Breaking free from the bus factor
What is the bus factor and how does it impact delivery?
The bus factor is a relatively morbid term for an older concept called key-person risk, where if a person is hit by a bus and unable to work, then the organisation would be unable to progress their work in their absence. The bus factor (or key-person risk) is a measure of a project, product, or organisation’s dependence on a specific person, to the extent that they’re considered irreplaceable due to their level of experience, skill, or domain knowledge.
High key-person risk can be unavoidable in the short term, especially in specific circumstances, such as an incredibly high level of domain knowledge or tribal knowledge attained by one person whilst others in the team are relatively new. It can also happen when knowledge of how to use particular tooling is scarce, or if the work being performed is novel to both the organisation and wider industry.
Delivery teams maximising utilisation of people with the intention of greater delivery throughput can easily fall into the trap of creating silos of knowledge in specific people, unwittingly causing a key-person risk.
A high bus factor is detrimental during incidents where mean time to recovery (MTTR) would suffer without uninterrupted access to the knowledge and skills of that person. Delivery is additionally negatively impacted when skills and knowledge aren’t ubiquitous within a team, as it puts an artificial constraint on delivery throughput compared to teams where skills and knowledge are common to all.
How to identify the bus factor
If conversations happen within your organisation or team along the theme of “we’ll do this after person Y comes back off holiday” or “we’ll have to wait for Y to be available to fix this” then you’ve got indispensable people with a high key-person risk.
If you desire to increase delivery throughput or reduce MTTR you will need to do work to reduce the key-person risk on those indispensable people.
How to break free from the bus factor
Breaking free from your bus factor will require time and effort – there’s no quick fix!
Where a key-person risk has arisen because of a knowledge silo around one person (or a very small group), those individuals need to dedicate some time to spreading knowledge amongst their peers. This can be achieved either through active techniques like pairing and mob programming or via more passive actions like documentation and exercises.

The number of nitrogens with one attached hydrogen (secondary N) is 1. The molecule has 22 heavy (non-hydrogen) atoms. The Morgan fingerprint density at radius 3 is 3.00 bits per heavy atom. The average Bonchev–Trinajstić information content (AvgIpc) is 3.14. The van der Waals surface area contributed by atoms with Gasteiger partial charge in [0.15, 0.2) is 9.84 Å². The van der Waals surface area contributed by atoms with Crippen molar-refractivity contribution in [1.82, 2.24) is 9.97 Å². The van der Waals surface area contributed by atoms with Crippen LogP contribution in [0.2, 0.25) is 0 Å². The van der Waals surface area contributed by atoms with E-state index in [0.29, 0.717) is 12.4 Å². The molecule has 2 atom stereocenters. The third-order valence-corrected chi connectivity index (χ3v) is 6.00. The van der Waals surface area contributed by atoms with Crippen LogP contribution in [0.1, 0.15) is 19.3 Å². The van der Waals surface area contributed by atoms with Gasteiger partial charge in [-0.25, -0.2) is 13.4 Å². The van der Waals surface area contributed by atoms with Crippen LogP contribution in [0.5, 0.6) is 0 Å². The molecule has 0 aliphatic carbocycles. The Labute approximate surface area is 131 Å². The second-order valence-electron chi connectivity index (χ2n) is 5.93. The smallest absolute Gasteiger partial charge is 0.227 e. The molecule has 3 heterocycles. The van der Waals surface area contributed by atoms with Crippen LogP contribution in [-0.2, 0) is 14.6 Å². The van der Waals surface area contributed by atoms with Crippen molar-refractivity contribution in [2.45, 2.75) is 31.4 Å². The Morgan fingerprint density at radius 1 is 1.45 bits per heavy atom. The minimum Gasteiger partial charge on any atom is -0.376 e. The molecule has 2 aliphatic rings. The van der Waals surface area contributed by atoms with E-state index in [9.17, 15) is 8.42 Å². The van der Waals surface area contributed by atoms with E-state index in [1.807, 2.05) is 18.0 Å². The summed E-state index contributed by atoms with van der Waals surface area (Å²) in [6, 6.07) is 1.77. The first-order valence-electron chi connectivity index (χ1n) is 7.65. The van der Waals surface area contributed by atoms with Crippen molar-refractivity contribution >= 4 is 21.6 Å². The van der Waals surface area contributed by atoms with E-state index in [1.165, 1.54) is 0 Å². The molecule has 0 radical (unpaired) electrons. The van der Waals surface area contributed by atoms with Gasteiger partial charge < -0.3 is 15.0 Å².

An active practice to reduce the bus factor and spread knowledge is to run exercises like chaos days where the people with high key-person risk are the agents of chaos.
Where key-person risk has grown because of the complexity of the work being performed, the process being followed, or the tooling used then significant time and effort must be expended to reduce the complexity. By reducing the complexity, delivery throughput can be increased as more people are able to contribute effort.
Avoiding the bus factor
When a key-person risk is high and there is a desire to actively reduce exposure, using ensemble programming practices such as pairing or mobbing are an ideal way to spread knowledge to the wider team. Training exercises can also be helpful for quickly building basic knowledge amongst larger groups of people.
By virtue of the fact that it involves multiple individuals, mob programming can be the fastest way to spread knowledge and techniques amongst a group. Where pair programming is being used, routinely rotating people into different pairs can ensure system knowledge is maintained amongst the wider team.
Writing documentation and verifying understanding via exercises will spread knowledge amongst a wider group and acts as a passive reduction in risk exposure where desired.
Of course, people are the core of an organisation, but having all your eggs in one basket increases the risk. This is why it’s so important to regularly perform work – be it actively or passively – to spread knowledge and reduce complexity. Doing so will not only reduce the risk of exposure, it will have the added benefit of increasing delivery capacity and reducing mean time to recovery.
What are you waiting for? Break free from the bus factor now. And if you’ve found this article helpful, share it with your network.